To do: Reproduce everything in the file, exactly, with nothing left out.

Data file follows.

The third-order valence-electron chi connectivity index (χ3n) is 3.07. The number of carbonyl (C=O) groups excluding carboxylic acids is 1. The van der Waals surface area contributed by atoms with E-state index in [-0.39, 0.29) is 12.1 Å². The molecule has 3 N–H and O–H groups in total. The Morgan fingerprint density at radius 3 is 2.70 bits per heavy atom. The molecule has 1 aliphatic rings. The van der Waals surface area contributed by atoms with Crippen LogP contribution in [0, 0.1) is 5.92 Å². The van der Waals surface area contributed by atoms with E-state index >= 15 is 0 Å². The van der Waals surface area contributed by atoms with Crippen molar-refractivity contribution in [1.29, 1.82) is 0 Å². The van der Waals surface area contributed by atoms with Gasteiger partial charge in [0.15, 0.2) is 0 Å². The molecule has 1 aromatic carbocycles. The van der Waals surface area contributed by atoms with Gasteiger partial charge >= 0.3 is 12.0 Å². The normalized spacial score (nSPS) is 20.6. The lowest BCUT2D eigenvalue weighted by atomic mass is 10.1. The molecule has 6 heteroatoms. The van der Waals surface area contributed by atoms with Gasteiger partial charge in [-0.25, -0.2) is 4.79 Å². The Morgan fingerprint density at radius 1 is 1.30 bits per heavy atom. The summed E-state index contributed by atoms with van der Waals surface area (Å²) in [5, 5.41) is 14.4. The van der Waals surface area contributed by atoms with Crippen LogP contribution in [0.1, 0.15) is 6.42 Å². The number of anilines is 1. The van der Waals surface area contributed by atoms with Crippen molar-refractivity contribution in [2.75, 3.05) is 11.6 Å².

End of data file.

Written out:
The third-order valence-electron chi connectivity index (χ3n) is 3.07. The number of carbonyl (C=O) groups excluding carboxylic acids is 1. The van der Waals surface area contributed by atoms with E-state index in [-0.39, 0.29) is 12.1 Å². The molecule has 3 N–H and O–H groups in total. The Morgan fingerprint density at radius 3 is 2.70 bits per heavy atom. The molecule has 1 aliphatic rings. The van der Waals surface area contributed by atoms with Crippen LogP contribution in [0, 0.1) is 5.92 Å². The van der Waals surface area contributed by atoms with E-state index >= 15 is 0 Å². The van der Waals surface area contributed by atoms with Crippen molar-refractivity contribution in [1.29, 1.82) is 0 Å². The van der Waals surface area contributed by atoms with Gasteiger partial charge in [0.15, 0.2) is 0 Å². The molecule has 1 aromatic carbocycles. The van der Waals surface area contributed by atoms with Gasteiger partial charge >= 0.3 is 12.0 Å². The normalized spacial score (nSPS) is 20.6. The lowest BCUT2D eigenvalue weighted by atomic mass is 10.1. The molecule has 6 heteroatoms. The van der Waals surface area contributed by atoms with Gasteiger partial charge in [-0.25, -0.2) is 4.79 Å². The Morgan fingerprint density at radius 1 is 1.30 bits per heavy atom. The summed E-state index contributed by atoms with van der Waals surface area (Å²) in [5, 5.41) is 14.4. The van der Waals surface area contributed by atoms with Crippen LogP contribution in [0.1, 0.15) is 6.42 Å². The number of anilines is 1. The van der Waals surface area contributed by atoms with Crippen molar-refractivity contribution in [2.75, 3.05) is 11.6 Å².